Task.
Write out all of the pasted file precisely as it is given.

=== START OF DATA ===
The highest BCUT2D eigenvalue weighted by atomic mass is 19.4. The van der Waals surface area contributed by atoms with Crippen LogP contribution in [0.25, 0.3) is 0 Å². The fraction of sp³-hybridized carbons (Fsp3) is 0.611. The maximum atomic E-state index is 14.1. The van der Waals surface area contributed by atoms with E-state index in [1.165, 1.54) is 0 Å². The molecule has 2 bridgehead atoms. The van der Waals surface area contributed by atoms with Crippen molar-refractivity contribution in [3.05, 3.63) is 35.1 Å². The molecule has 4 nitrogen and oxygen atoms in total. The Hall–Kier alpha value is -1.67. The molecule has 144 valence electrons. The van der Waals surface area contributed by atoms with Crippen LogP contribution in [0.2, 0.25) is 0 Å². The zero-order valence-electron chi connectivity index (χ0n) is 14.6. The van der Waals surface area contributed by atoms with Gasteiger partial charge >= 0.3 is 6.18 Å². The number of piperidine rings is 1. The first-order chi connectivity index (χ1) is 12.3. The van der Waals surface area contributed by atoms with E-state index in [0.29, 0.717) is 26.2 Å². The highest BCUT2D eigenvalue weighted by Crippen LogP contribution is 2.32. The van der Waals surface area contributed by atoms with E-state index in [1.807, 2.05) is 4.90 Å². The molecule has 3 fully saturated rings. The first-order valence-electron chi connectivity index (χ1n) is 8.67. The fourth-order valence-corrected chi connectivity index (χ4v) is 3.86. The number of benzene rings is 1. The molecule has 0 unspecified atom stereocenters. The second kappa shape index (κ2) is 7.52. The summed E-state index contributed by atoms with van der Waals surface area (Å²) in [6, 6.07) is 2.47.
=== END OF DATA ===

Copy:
The highest BCUT2D eigenvalue weighted by atomic mass is 19.4. The van der Waals surface area contributed by atoms with Crippen LogP contribution in [0.25, 0.3) is 0 Å². The fraction of sp³-hybridized carbons (Fsp3) is 0.611. The maximum atomic E-state index is 14.1. The van der Waals surface area contributed by atoms with E-state index in [1.165, 1.54) is 0 Å². The molecule has 2 bridgehead atoms. The van der Waals surface area contributed by atoms with Crippen molar-refractivity contribution in [3.05, 3.63) is 35.1 Å². The molecule has 4 nitrogen and oxygen atoms in total. The Hall–Kier alpha value is -1.67. The molecule has 144 valence electrons. The van der Waals surface area contributed by atoms with Crippen LogP contribution in [0.2, 0.25) is 0 Å². The zero-order valence-electron chi connectivity index (χ0n) is 14.6. The van der Waals surface area contributed by atoms with Gasteiger partial charge >= 0.3 is 6.18 Å². The number of piperidine rings is 1. The first-order chi connectivity index (χ1) is 12.3. The van der Waals surface area contributed by atoms with E-state index in [0.29, 0.717) is 26.2 Å². The highest BCUT2D eigenvalue weighted by Crippen LogP contribution is 2.32. The van der Waals surface area contributed by atoms with E-state index in [1.807, 2.05) is 4.90 Å². The molecule has 3 fully saturated rings. The first-order valence-electron chi connectivity index (χ1n) is 8.67. The fourth-order valence-corrected chi connectivity index (χ4v) is 3.86. The number of benzene rings is 1. The molecule has 0 unspecified atom stereocenters. The second kappa shape index (κ2) is 7.52. The summed E-state index contributed by atoms with van der Waals surface area (Å²) in [6, 6.07) is 2.47.